What happens in Vegas gets posted on Instagram.
If you take a photo with a Las Vegas street performer, the etiquette is to tip them between $1 and $5. Taking pictures of them from a distance can be considered rude, and some of the more aggressive performers will ask you for a tip because you took their picture. The best strategy is to think of them like mall kiosk salesmen, and if you’re not going to stop, pose, and tip, just keep walking.
Las Vegas street performers tend to fall into 2 categories: the Strip type, and the Fremont Street Experience type.
Along the Las Vegas Strip, you’ll see classic Vegas showgirls, Batman, impressive light-up Transformer costumes, breakdancers, street magicians, and pretty much the same types of costumed performers you’d see in places like Times Square. Some of them are even family-friendly, like Mickey Mouse and Olaf.
Under the electric sky at Fremont Street Experience, though, things get a little more wild. You’ll still be able to find the occasional Elvis impersonator and feathery showgirl, but also expect to see dominatrixes, older gentlemen wearing nothing but socks in interesting places, people who have embraced and exaggerated their most unattractive features to pose for shock value, and probably a few things that will make you blush and avoid eye contact.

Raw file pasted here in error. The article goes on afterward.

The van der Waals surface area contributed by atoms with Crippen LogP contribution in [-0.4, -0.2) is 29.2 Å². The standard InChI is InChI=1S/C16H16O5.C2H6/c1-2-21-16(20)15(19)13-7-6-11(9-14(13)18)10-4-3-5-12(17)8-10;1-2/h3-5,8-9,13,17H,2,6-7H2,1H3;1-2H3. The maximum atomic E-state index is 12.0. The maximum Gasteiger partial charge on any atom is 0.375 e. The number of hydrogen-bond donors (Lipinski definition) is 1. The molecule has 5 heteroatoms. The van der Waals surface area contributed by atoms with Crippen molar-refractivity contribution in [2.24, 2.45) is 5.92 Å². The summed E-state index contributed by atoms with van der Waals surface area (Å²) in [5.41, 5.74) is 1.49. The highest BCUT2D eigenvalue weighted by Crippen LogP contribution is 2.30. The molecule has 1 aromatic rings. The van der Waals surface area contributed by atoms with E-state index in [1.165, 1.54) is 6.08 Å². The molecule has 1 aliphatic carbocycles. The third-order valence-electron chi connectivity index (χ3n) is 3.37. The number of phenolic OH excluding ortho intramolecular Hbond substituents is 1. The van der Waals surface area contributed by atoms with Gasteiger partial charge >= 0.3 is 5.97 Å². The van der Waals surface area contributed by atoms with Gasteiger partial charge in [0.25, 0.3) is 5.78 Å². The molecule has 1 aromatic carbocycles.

5: Do some serious shopping.
Like most things in Vegas, shopping here is a different experience than shopping at your local mall. We’re sure your mall is very nice, but if it doesn’t have a canal running through it with singing gondoliers, it’s just not Vegas enough.
Outside of Fifth Avenue, you’d have a hard time finding the kind of selection, diversity, and quality of stores you see in Las Vegas. Along the strip, most casinos have their own shopping districts, and there are a few Vegas-y malls interspersed between resorts such as Miracle Mile and The Shops at Crystals.
For a look at our favorites, take a stroll through one of these:
- For the absolute splendor and atmosphere: The Grand Canal Shoppes at The Venetian
- For local flair and its giant flaming insect: Downtown Container Park
- For a slightly less touristy feel and great dining options: Town Square Las Vegas
6: Have a romantic dinner with someone special.